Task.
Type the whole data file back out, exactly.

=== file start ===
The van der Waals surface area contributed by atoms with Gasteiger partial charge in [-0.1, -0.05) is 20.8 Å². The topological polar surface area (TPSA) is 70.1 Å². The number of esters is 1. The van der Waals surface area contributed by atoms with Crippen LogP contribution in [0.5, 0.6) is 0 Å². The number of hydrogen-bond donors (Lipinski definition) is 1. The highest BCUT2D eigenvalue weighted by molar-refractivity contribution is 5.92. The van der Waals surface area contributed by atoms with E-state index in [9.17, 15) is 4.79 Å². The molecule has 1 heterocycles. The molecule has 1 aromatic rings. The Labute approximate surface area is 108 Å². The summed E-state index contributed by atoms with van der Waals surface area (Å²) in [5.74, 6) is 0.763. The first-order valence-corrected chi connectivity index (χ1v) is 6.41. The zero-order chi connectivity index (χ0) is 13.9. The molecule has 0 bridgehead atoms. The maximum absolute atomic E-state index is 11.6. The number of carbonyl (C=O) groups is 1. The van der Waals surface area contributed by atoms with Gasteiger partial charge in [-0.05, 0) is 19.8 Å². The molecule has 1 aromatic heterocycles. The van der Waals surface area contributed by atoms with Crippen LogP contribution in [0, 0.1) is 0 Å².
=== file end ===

The van der Waals surface area contributed by atoms with Gasteiger partial charge in [-0.1, -0.05) is 20.8 Å². The topological polar surface area (TPSA) is 70.1 Å². The number of esters is 1. The van der Waals surface area contributed by atoms with Crippen LogP contribution in [0.5, 0.6) is 0 Å². The number of hydrogen-bond donors (Lipinski definition) is 1. The highest BCUT2D eigenvalue weighted by molar-refractivity contribution is 5.92. The van der Waals surface area contributed by atoms with E-state index in [9.17, 15) is 4.79 Å². The molecule has 1 heterocycles. The molecule has 1 aromatic rings. The Labute approximate surface area is 108 Å². The summed E-state index contributed by atoms with van der Waals surface area (Å²) in [5.74, 6) is 0.763. The first-order valence-corrected chi connectivity index (χ1v) is 6.41. The zero-order chi connectivity index (χ0) is 13.9. The molecule has 0 bridgehead atoms. The maximum absolute atomic E-state index is 11.6. The number of carbonyl (C=O) groups is 1. The van der Waals surface area contributed by atoms with Gasteiger partial charge in [-0.05, 0) is 19.8 Å². The molecule has 1 aromatic heterocycles. The van der Waals surface area contributed by atoms with Crippen LogP contribution in [0, 0.1) is 0 Å².